There are at least two issues: do anthropological methods allow one to make a comparative evaluative comment? What can happen when anthropological evaluations (whether made specifically or by assumption) are used outside of anthropology and thus become an actor within a broader conversation? The first is a matter for anthropologists to debate. The other is the thorny one that has become very real to me over the past 20 years as the glow “ethnographic methods” had in education was challenged by the “evidence-based” sociologists. Many years ago, the famous sociologist Nathan Glazer wrote a preface for the third edition of a book that was one of the research-based foundation for the Johnson era “Great Society” programs, E. Franklin Frazier’s The Negro Family in the United States (1966 ). In this preface, Glazer dismissed what he called the “cultural relativism and anthropological romanticization” associated with Allison Davis ethnography of black life in the post-reconstruction South (1941). Glazer explains: “Frazier I think was more hardheaded, … as was W.E.B. Du Bois: It was all bad – the abandoned mothers, the roving men, the sexually experienced youth” (1966: xi). Similar arguments were made against Carol Stack’s All our kin (1975). Anthropologists, many sociologists (and economists, social psychologists, and such) might say, more or less politely, should not be trusted.
This is something I experienced. Once, after presenting strong ethnographies by several of my students I was told by sociologists that these “anecdotes” could not, indeed should not, be used in serious discussion of possible reforms. Such speakers are backed by powerful other forces in government, academia, the foundations (not to mention “benevolent billionaires”). We, anthropologists, should pay attention and continue to ponder our place and how to assert it. We know we are powerful when exercising what Margaret Mead called the anthropological veto. The work Ray McDermott and his cohort in the 1970s is exemplary: do not identify a child as [negative qualified] unless you have demonstrated that the child is not behaving sensibly, given conditions. This, as many of us have shown, just cannot be done: kids always make sense. But, as our critics would say, this demonstration does not tell us much about how to improve conditions, particularly when these are seen in all their implications (Varenne and McDermott 1998). Margaret Mead made comments to that effect at the end of Coming of age in Samoa (1928: 170). The difficulty remains.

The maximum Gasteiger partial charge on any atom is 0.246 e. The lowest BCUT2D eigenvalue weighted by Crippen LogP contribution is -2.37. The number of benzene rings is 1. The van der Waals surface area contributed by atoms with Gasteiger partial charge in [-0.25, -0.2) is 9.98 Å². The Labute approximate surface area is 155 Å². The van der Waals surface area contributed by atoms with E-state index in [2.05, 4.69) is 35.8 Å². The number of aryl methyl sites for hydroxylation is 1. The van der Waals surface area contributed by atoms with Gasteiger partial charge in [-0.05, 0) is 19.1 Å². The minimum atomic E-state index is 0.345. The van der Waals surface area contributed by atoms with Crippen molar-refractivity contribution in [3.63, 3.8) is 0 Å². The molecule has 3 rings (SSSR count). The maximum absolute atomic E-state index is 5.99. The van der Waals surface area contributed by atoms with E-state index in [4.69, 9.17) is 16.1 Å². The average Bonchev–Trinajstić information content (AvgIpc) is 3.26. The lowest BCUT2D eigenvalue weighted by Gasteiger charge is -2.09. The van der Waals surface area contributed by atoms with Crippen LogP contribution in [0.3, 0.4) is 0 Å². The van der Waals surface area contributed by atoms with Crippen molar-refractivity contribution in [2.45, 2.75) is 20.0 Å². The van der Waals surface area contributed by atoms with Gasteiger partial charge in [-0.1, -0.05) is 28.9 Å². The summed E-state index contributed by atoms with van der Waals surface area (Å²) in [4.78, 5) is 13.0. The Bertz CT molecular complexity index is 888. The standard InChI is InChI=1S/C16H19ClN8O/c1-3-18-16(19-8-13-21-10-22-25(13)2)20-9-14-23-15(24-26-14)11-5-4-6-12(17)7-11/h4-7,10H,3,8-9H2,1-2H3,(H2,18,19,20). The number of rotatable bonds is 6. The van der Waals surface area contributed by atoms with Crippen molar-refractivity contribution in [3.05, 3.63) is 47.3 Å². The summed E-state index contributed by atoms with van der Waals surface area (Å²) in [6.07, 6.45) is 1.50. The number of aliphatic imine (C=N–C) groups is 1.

Where does this leave reformers leery of “evidence-based” assertions of authority that may be but more veiled affirmations of value judgments? It leaves them with their political responsibility to assert their view of the good as what it actually is: a value judgment.
Footnote 1: The paper was first given at a Workshop sponsored by the Department of International and Transcultural Studies at Teachers College, Columbia University, and will be presented publicly at the CIES conference in March 2016.
White, Douglas 1997 “Graduate Seminar: Social Networks Theory and Analysis.”
Mead, Margaret 1928 Coming of Age in Samoa. New York: Morrow.
Nimuendajû, Curt 1942 The Šerente. Tr. by R. Lowie. Los Angeles: The Southwest Museum.
Varenne, H. & R. McDermott 1998 Successful failure. Boulder, CO: Westview.